Hercule Poirot attends a dinner party in which one of the guests clutches his throat and suddenly dies. The cause seems to be natural until another party with most of the same guests produces another corpse.
An American movie actress, best known for playing dumb blondes, is Scotland Yard's prime suspect when her husband, Lord Edgware, is murdered. The great detective, Hercule Poirot, digs deeper into the case.
While Miss Marple is on vacation in a luxurious Caribbean resort, a fellow guest confides he has evidence that another resident of the hotel is an unscrupulous serial murderer but is poisoned before he can reveal his identity to her.
Robert Michael Lewis
Hercule Poirot's assistant, Hastings, calls him down to Acapulco in Mexico where he can write his memoirs but Hastings drags him to a party populated with Hastings' new friends. There's Janet Crisp - the writer, Daisy Eastman and her daughter 'Egg', Ricardo Montoya, Dr. Strange, Miss Milray the housekeeper and Charles Cartwright the famous American actor. But at the party another guest - Rev. Babbington - dies from poisoning and when Dr. Strange also dies from poisoning, Poirot must swing into action before the serial killer strikes again... Written by
Lee Horton <Leeh@tcp.co.uk>
The setting has been transferred to Acapulco, and the character of Mr Satterthwaite was replaced by Poirot regular Hastings. See more »
Approximately 59:30 into the movie, Charles Cartwright (Tony Curtis), Angela Stafford (Diana Muldaur), and Janet Crisp (Concetta Tomei) are having a conversation on the balcony. The cup of coffee Muldaur is holding throughout the conversation changes from right hand to left hand repeatedly throughout the various shots of the conversation. See more »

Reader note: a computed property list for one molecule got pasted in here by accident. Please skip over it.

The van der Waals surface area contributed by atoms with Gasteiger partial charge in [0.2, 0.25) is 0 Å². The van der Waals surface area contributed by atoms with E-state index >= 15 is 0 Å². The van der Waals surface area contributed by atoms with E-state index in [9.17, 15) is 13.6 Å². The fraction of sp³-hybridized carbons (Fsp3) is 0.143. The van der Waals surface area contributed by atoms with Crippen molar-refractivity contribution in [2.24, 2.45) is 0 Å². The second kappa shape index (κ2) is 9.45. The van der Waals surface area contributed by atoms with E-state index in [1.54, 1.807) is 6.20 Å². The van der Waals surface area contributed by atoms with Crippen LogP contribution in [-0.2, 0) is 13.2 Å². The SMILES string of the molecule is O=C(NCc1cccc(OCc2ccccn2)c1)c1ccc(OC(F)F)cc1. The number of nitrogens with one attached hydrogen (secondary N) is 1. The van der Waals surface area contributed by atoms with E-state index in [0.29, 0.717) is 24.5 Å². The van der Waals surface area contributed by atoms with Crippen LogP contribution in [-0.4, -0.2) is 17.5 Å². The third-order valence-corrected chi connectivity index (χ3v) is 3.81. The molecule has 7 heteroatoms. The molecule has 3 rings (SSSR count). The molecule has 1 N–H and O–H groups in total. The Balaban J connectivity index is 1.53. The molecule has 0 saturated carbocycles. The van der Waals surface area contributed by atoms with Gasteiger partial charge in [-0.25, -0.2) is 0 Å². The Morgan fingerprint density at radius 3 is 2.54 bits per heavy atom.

This is a fine movie. Watching Peter Ustinov play Poirot is always a treat. The dialogue between him and Hastings provides adequate humor. And the Agatha Christie whodunit puzzle is fairly good.
The film suffers though when compared to two previous Ustinov films: "Death On The Nile", and "Evil Under The Sun", both of which were grand and stately big-budget theatrical productions. By contrast, "Murder In Three Acts" is a made-for-TV movie, and therefore seems small and cheap. The scenery, the music, and the casting cannot compete.
Further, the suspects in "Murder In Three Acts" seem too "normal"; there are no really eccentric characters. The women especially seem bland and undifferentiated.
Still, if you can avoid the temptation to compare this film to other Hercule Poirot films, as well as Christie's source novel, the movie "Murder In Three Acts" is still entertaining.
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